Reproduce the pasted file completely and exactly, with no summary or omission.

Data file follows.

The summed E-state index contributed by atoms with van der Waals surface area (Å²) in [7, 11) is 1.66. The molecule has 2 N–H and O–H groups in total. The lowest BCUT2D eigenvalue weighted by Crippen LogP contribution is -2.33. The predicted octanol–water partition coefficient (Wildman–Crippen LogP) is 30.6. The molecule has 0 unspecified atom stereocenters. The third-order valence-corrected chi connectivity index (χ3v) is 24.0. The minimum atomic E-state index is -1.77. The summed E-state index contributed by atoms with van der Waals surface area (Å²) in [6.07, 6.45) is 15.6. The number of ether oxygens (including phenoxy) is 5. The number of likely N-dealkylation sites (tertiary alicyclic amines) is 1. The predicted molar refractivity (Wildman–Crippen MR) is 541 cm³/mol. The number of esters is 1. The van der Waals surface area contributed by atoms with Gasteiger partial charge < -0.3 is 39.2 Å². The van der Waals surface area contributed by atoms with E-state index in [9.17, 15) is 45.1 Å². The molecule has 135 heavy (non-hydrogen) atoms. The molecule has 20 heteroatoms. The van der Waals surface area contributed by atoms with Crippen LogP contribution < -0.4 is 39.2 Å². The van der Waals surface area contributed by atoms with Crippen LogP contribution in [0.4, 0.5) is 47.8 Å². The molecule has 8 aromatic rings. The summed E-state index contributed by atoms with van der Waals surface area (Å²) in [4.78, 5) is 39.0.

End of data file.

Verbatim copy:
The summed E-state index contributed by atoms with van der Waals surface area (Å²) in [7, 11) is 1.66. The molecule has 2 N–H and O–H groups in total. The lowest BCUT2D eigenvalue weighted by Crippen LogP contribution is -2.33. The predicted octanol–water partition coefficient (Wildman–Crippen LogP) is 30.6. The molecule has 0 unspecified atom stereocenters. The third-order valence-corrected chi connectivity index (χ3v) is 24.0. The minimum atomic E-state index is -1.77. The summed E-state index contributed by atoms with van der Waals surface area (Å²) in [6.07, 6.45) is 15.6. The number of ether oxygens (including phenoxy) is 5. The number of likely N-dealkylation sites (tertiary alicyclic amines) is 1. The predicted molar refractivity (Wildman–Crippen MR) is 541 cm³/mol. The number of esters is 1. The van der Waals surface area contributed by atoms with Gasteiger partial charge < -0.3 is 39.2 Å². The van der Waals surface area contributed by atoms with E-state index in [9.17, 15) is 45.1 Å². The molecule has 135 heavy (non-hydrogen) atoms. The molecule has 20 heteroatoms. The van der Waals surface area contributed by atoms with Crippen LogP contribution < -0.4 is 39.2 Å². The van der Waals surface area contributed by atoms with Crippen LogP contribution in [0.4, 0.5) is 47.8 Å². The molecule has 8 aromatic rings. The summed E-state index contributed by atoms with van der Waals surface area (Å²) in [4.78, 5) is 39.0.